It’s official, the Steelers will have their international game this year, but the place is not yet confirmed. Previous exhibition games were held in Montreal, Barcelona, London, and Tokyo. It’s been years since the team competed directly south of the border. And since Mexico is the home to one of largest fan bases of the Pittsburgh Steelers, they want to play their international game against the Jacksonville Jaguars south of the border
This time, the Pittsburgh Steelers are looking forward to playing in Mexico.
The Steelers are happy to play an international game, but they have a clear preference for where that game would be. The president of the Pittsburgh Steelers, Art Rooney, said, “We continue to raise our hand and say we’re interested in playing a game in Mexico.”
The Steelers are expected to have an international game this year like they have in previous years.
One of them is their match against the Jacksonville Jaguars. Meanwhile, it has been rumored that the Jaguars will have a game in London sometime this year.
People are already showing their excitement on social media because who doesn’t want to see the Steelers playing in Mexico.
“I need the best seat for the event of the year” tweeted one user. “I’ll sell my soul to be there,” wrote another die-hard fan.
Mexico is home to a large portion of the Steeler Nation.
Steeler Nation, as their fans call themselves, proudly wear black and gold in Mexico. Fernando Camacho, a Mexican fan shared this saying in Spanish in an interview with ‘Behind the Steel curtain’, “Mi Corazon y mi alma son Amarillo y negro pero mi pasion y mi orgullo son de acero.” (My heart and soul are Black and Gold, but my passion and pride are made of steel.)
So naturally, the team’s first choice for an international game is to play in Mexico.
Rooney added during an interview with the Pittsburgh Tribune-Review that, “They have to work out the logistics and all the pieces of the puzzle to have a game down there. Our first choice would be to play a game in Mexico if we have an international trip.”
The Steelers have a history with Mexico that runs deep.
The Steelers played the Vikings in London in 2013, but have a longer history with Mexico. They played an exhibition game there in 2000, and have conducted clinics there in the past to try to drum up interest. They’ve also played in exhibition games in Toronto, Montreal, Barcelona, Tokyo, and Dublin. Rooney said that they prefer to have it in Mexico where they have a large number of fans. Mexico is also a neutral ground for both teams.
While WNBA players were able to receive a modest salary increase in the 2019-20 season, the bump up has yet to give way to the opportunity of true equity. This has proven to be particularly true when their male counterparts of the NBA are thrown into the mix.
According to NBC Sports, WNBA executives and athletes have agreed that players who are considered “at-risk” for the COVID-19 virus can opt-out of playing this season and still receive a full paycheck. Meanwhile, those who are not “at-risk” but make the decision not to play will not receive compensation.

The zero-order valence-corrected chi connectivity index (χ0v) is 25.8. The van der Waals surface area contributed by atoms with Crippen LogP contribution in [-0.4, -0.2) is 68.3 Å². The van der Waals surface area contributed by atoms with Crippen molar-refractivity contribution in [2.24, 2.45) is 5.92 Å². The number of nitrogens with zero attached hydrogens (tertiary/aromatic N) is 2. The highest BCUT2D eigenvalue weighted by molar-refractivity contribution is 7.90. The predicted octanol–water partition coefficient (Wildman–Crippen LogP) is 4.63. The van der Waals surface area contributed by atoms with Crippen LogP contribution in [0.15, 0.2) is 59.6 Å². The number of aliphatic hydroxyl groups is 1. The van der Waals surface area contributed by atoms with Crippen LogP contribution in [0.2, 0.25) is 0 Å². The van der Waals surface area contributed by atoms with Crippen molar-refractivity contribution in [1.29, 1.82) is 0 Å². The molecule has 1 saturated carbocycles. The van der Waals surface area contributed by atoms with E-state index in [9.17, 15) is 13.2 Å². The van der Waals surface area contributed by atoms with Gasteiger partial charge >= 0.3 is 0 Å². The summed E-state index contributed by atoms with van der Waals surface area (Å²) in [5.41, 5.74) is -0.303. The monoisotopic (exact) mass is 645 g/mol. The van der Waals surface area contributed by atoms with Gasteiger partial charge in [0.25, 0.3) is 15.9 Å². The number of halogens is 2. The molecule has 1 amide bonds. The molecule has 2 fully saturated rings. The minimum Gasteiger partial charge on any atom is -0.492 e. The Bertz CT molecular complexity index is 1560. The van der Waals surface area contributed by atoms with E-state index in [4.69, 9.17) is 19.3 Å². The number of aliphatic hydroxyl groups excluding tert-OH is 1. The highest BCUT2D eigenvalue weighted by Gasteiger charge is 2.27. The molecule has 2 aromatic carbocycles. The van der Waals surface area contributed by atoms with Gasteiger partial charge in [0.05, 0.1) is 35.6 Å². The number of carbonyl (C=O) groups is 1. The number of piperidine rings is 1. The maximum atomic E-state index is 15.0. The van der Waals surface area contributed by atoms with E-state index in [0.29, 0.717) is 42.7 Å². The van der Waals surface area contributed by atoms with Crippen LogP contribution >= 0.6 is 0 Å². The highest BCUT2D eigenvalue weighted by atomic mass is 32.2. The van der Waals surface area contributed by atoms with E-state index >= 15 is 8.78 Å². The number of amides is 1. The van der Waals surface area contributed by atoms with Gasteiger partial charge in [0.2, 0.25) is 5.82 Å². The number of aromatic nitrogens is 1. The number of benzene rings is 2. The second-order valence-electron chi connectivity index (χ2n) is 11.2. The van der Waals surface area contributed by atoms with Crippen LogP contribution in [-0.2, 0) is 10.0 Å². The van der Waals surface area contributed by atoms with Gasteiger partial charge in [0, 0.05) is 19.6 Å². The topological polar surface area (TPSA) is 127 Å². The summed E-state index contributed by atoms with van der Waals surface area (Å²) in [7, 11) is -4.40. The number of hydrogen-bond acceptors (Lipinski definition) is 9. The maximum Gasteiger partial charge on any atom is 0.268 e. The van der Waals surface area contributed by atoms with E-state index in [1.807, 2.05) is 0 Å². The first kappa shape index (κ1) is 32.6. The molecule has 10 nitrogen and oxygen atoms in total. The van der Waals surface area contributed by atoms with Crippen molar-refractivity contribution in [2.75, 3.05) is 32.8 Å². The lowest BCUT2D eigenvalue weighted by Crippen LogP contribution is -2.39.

Fortunately, many NBA players are aware of the ways in which this disparity affects them differently and are working to support the women who play the game as well.
Brooklyn Nets star Kyrie Irving is leading the charge to ensure that WNBA athletes who opt out of playing this season can do so without worrying about finances.
The Nets point guard announced in a statement made via his KAI Empowerment Initiative, that he pledges to commit $1.5 million to cover the salaries of WNBA players who have opted out of playing in the 2020 season. As part of his effort, Irving has also partnered with the investment banking company UBS to offer financial literacy programs to each of the players in the WNBA.
“This platform was created to provide support for all WNBA players in hopes to relieve some of the financial strain imposed during these challenging times,” Irving explained in a statement. “Whether a person decided to fight for social justice, play basketball, focus on physical or mental health, or simply connect with their families, this initiative can hopefully support their priorities and decisions.”
Players must provide the reasons behind their decision to not participate in the 2020 season to qualify.
In order to qualify, WNBA players cannot receive any additional financial support from other organizations.
According to CNBC, Irving makes an annual average salary of roughly $34 million and said that he was inspired to start the fund “after WNBA players Natasha Cloud of the Washington Mystics and Jewell Loyd of the Seattle Storm connected him with several of their WNBA peers who discussed some of the challenges they would face if they opted not to play when the season started on July 25.”
Cloud recently announced that she will be committing her time during the season to fight for racial and social justice instead of playing.
Players Renee Montgomery and Tiffany Hayes of the Atlanta Dream, have also confirmed their decision to take part in the fight. In addition, ten other WNBA athletes have also confirmed that they will not be playing this year because of health concerns or other reasons related to the fight for social justice.
Speaking with ESPN’s The Undefeated, Cloud explained, “It’s hard to think about basketball with the climate of what we’re in right now socially after George Floyd was murdered.”